I am currently on a car scheme whereby my employer contributes to the cost based on my business miles. I then pay the remainder and claim business miles back at a low rate (i.e. 12-15 pence per mile). I pay tax as a benefit-in-kind (BIK) on this, which I don't dispute. The new scheme, which I'm looking at for when this lease ends in February next year, is based around work not paying any contribution towards the lease, but allowing me to claim business miles back at a rate of 64 pence per mile, which is the same amount as private car owners. I will cover the lease cost each month, taken directly from salary. My question is: am I going to have to pay tax as a BIK? I've worked out a number of scenarios but am unsure from HRMC’s perspective if it will be classed as a BIK. One of the scenarios is that my monthly payments will add up to more than the cash equivalent value. But then I've read on some guidance that 'lease payments are not considered'.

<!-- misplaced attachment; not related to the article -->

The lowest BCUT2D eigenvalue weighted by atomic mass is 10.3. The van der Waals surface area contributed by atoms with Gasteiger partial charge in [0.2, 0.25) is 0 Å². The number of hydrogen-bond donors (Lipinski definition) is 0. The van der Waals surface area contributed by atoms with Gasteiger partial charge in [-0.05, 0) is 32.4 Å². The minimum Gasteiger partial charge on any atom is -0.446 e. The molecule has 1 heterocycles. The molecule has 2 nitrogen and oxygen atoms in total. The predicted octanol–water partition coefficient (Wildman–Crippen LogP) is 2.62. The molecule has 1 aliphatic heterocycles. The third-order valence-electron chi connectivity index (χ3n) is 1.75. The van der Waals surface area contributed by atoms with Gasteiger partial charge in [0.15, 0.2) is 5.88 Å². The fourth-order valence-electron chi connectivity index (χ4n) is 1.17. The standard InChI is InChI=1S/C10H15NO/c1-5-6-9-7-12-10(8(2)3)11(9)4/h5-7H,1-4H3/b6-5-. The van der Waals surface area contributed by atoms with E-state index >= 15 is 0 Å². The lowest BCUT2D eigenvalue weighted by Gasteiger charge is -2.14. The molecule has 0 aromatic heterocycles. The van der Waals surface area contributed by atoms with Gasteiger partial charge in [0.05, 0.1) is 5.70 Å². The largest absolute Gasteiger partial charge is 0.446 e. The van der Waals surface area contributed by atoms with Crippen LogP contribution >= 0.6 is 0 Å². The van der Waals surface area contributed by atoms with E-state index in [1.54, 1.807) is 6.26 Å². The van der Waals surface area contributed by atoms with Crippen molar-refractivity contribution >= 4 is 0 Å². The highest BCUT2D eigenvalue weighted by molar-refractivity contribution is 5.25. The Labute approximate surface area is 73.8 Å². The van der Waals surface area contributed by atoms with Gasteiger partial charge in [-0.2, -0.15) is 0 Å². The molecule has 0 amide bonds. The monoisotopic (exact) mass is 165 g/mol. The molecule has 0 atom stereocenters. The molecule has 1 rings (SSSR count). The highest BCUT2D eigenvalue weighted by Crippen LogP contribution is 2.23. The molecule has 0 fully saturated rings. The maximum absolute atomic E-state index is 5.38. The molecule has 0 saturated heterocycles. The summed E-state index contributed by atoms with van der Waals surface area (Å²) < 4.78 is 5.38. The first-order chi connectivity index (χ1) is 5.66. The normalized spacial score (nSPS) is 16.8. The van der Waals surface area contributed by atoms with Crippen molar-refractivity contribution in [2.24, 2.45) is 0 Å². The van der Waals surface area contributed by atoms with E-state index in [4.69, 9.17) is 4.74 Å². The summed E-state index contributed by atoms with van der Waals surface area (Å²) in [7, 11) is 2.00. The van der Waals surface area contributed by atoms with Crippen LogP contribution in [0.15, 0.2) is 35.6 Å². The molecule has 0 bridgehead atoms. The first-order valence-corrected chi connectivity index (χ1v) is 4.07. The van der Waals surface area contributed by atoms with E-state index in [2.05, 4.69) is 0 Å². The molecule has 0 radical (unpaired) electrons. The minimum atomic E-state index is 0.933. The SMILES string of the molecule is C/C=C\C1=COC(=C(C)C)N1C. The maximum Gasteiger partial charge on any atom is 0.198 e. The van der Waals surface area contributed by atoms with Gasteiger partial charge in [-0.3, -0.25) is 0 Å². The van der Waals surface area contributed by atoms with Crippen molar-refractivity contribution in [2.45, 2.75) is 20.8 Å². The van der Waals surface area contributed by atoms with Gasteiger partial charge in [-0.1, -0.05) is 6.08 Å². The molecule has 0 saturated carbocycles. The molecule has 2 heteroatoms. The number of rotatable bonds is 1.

Arthur Weller replies:
It appears that you will cover the lease payments entirely yourself, and so this is a case of an employee using his own vehicle for work. See HMRC’s Employment Income manual at EIM31200 for the rules. If your employer is paying you 64 pence per mile this is 19 pence per mile more than 45 pence per mile, and is taxable as a BIK. See HMRC’s Employment Income manual at EIM31355, Example 2. However, it could be that I have misconstrued the facts of your case.